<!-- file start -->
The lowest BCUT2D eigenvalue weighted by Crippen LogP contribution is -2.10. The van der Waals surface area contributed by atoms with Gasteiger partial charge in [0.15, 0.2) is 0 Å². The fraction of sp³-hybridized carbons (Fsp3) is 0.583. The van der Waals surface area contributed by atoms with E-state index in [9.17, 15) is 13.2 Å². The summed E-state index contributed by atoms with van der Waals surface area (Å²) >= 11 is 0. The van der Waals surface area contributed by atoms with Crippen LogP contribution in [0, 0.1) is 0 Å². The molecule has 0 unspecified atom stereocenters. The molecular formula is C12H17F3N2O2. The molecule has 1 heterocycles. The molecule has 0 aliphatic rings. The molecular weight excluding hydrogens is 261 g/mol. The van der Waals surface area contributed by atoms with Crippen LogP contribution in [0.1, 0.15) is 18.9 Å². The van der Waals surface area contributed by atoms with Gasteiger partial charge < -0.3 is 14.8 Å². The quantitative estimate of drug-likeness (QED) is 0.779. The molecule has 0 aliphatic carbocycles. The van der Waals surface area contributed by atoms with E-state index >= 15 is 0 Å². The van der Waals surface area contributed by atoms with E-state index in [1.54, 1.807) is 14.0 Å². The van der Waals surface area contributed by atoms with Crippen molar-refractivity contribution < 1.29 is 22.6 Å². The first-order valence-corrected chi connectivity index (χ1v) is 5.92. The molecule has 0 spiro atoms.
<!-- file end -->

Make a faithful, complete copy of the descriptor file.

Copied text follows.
The lowest BCUT2D eigenvalue weighted by Crippen LogP contribution is -2.10. The van der Waals surface area contributed by atoms with Gasteiger partial charge in [0.15, 0.2) is 0 Å². The fraction of sp³-hybridized carbons (Fsp3) is 0.583. The van der Waals surface area contributed by atoms with E-state index in [9.17, 15) is 13.2 Å². The summed E-state index contributed by atoms with van der Waals surface area (Å²) >= 11 is 0. The van der Waals surface area contributed by atoms with Crippen LogP contribution in [0, 0.1) is 0 Å². The molecule has 0 unspecified atom stereocenters. The molecular formula is C12H17F3N2O2. The molecule has 1 heterocycles. The molecule has 0 aliphatic rings. The molecular weight excluding hydrogens is 261 g/mol. The van der Waals surface area contributed by atoms with Crippen LogP contribution in [0.1, 0.15) is 18.9 Å². The van der Waals surface area contributed by atoms with Gasteiger partial charge < -0.3 is 14.8 Å². The quantitative estimate of drug-likeness (QED) is 0.779. The molecule has 0 aliphatic carbocycles. The van der Waals surface area contributed by atoms with E-state index >= 15 is 0 Å². The van der Waals surface area contributed by atoms with E-state index in [1.54, 1.807) is 14.0 Å². The van der Waals surface area contributed by atoms with Crippen molar-refractivity contribution < 1.29 is 22.6 Å². The first-order valence-corrected chi connectivity index (χ1v) is 5.92. The molecule has 0 spiro atoms.